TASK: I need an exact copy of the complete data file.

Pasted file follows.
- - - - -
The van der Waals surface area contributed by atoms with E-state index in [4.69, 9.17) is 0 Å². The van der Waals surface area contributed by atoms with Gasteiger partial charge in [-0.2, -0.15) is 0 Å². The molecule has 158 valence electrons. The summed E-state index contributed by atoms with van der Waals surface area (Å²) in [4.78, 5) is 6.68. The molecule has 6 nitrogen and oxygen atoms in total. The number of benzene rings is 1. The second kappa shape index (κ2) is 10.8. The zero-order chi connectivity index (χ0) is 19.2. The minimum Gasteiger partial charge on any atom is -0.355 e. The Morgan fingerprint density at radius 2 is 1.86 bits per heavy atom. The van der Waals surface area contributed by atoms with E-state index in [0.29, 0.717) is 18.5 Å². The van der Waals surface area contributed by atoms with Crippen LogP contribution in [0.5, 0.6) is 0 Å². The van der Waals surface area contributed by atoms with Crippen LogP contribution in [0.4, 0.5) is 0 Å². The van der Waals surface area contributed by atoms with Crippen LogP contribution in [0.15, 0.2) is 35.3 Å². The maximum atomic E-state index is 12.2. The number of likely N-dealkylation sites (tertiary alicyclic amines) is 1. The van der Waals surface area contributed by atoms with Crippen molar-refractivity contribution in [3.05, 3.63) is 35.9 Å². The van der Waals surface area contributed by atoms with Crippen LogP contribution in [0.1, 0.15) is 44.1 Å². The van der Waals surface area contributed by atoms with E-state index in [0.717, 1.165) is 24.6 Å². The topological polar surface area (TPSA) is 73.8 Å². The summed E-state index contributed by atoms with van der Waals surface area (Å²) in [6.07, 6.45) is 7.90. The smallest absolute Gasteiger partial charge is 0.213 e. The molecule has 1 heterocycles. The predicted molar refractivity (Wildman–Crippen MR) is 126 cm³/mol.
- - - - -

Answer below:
The van der Waals surface area contributed by atoms with E-state index in [4.69, 9.17) is 0 Å². The van der Waals surface area contributed by atoms with Gasteiger partial charge in [-0.2, -0.15) is 0 Å². The molecule has 158 valence electrons. The summed E-state index contributed by atoms with van der Waals surface area (Å²) in [4.78, 5) is 6.68. The molecule has 6 nitrogen and oxygen atoms in total. The number of benzene rings is 1. The second kappa shape index (κ2) is 10.8. The zero-order chi connectivity index (χ0) is 19.2. The minimum Gasteiger partial charge on any atom is -0.355 e. The Morgan fingerprint density at radius 2 is 1.86 bits per heavy atom. The van der Waals surface area contributed by atoms with E-state index in [0.29, 0.717) is 18.5 Å². The van der Waals surface area contributed by atoms with Crippen LogP contribution in [0.5, 0.6) is 0 Å². The van der Waals surface area contributed by atoms with Crippen LogP contribution in [0.4, 0.5) is 0 Å². The van der Waals surface area contributed by atoms with Crippen LogP contribution in [0.15, 0.2) is 35.3 Å². The maximum atomic E-state index is 12.2. The number of likely N-dealkylation sites (tertiary alicyclic amines) is 1. The van der Waals surface area contributed by atoms with Crippen molar-refractivity contribution in [3.05, 3.63) is 35.9 Å². The van der Waals surface area contributed by atoms with Crippen LogP contribution in [0.1, 0.15) is 44.1 Å². The van der Waals surface area contributed by atoms with E-state index in [0.717, 1.165) is 24.6 Å². The topological polar surface area (TPSA) is 73.8 Å². The summed E-state index contributed by atoms with van der Waals surface area (Å²) in [6.07, 6.45) is 7.90. The smallest absolute Gasteiger partial charge is 0.213 e. The molecule has 1 heterocycles. The predicted molar refractivity (Wildman–Crippen MR) is 126 cm³/mol.